7. Flip the switch in the other direction. If it’s a vertical (up/down) switch, the down position is the ceiling fan direction for summer, and the up position is the direction for winter. (Think pushing air down and pulling air up.) For horizontal (side-to-side) switches, the left position should be the summer setting and the right position should be the winter setting.
  8. Turn the ceiling fan back on. Beforehand, make sure you’re safely out of the way of the blades. If you choose the ceiling fan direction for winter, make sure the speed is set to low.
  9. Confirm the blade direction. Look up to make sure the blades of the fan are moving in the right direction: counterclockwise for warm weather, clockwise for cold weather.

What ceiling fans are best for the summertime?

The ceiling fan that’s best for your summer use will depend on where it’s going and how much you want to spend. Ideally, you’ll want one with multiple speeds. You may want one that doubles as lighting, or that runs silently. And if you want to avoid climbing up and reversing the direction by hand, you should look into ceiling fans that have a wall-mounted or remote control.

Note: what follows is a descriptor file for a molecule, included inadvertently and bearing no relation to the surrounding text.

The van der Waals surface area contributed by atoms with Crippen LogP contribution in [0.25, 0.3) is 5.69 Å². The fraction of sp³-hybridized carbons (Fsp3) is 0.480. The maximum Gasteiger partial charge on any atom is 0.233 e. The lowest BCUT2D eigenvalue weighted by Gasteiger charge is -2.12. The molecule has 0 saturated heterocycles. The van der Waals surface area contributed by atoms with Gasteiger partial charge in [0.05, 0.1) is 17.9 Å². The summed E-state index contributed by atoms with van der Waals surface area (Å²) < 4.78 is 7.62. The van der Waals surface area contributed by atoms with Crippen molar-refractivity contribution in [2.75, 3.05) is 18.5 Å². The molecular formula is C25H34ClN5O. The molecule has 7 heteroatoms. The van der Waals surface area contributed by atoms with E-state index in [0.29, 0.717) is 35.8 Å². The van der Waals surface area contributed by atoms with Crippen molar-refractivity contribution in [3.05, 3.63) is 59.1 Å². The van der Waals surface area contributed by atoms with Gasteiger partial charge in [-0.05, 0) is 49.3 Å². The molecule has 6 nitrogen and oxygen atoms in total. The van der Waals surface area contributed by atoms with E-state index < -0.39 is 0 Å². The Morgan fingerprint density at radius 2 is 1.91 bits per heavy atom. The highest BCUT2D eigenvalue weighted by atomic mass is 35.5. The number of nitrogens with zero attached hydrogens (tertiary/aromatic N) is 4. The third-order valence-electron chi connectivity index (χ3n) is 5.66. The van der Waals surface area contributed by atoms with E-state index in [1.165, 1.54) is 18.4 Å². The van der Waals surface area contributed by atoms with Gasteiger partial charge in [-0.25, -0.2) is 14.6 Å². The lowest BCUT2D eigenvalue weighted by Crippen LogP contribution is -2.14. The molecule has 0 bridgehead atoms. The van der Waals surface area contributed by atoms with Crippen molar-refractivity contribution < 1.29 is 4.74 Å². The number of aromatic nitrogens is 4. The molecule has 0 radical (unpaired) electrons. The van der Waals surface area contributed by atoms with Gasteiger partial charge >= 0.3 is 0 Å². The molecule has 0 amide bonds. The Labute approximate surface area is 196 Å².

Smaller rooms will be served well by smaller ceiling fans; bigger rooms will need larger, more powerful models and possible multiple units. The larger the fan, the more energy used. To cut down on energy use, you may want to get a ceiling fan with an ENERGY STAR® rating, which is up to 40% more efficient than a traditional ceiling fan. If your ceiling fan has lights, use LED bulbs for increased energy efficiency. You can also save energy by turning fans off when you leave the room.

And if you’re looking for additional ways to reduce AC use and improve energy efficiency, you may want to look into other types of fans.

Tips for each room of the house

Ceiling fans are suitable for indoor and outdoor use and can be mounted in nearly every room of your house. Size, type and installation will vary by location. Many also double as lighting, which may factor into your decision.

  • Ceiling fans in a bedroom — Keeping air circulating at night will help keep you cool and get a better night’s sleep in summer. Light sleepers will want a model that runs silently. And unless you have a very large bedroom, you’ll probably want a smaller ceiling fan with a flush mount (anchored only a few inches below the ceiling).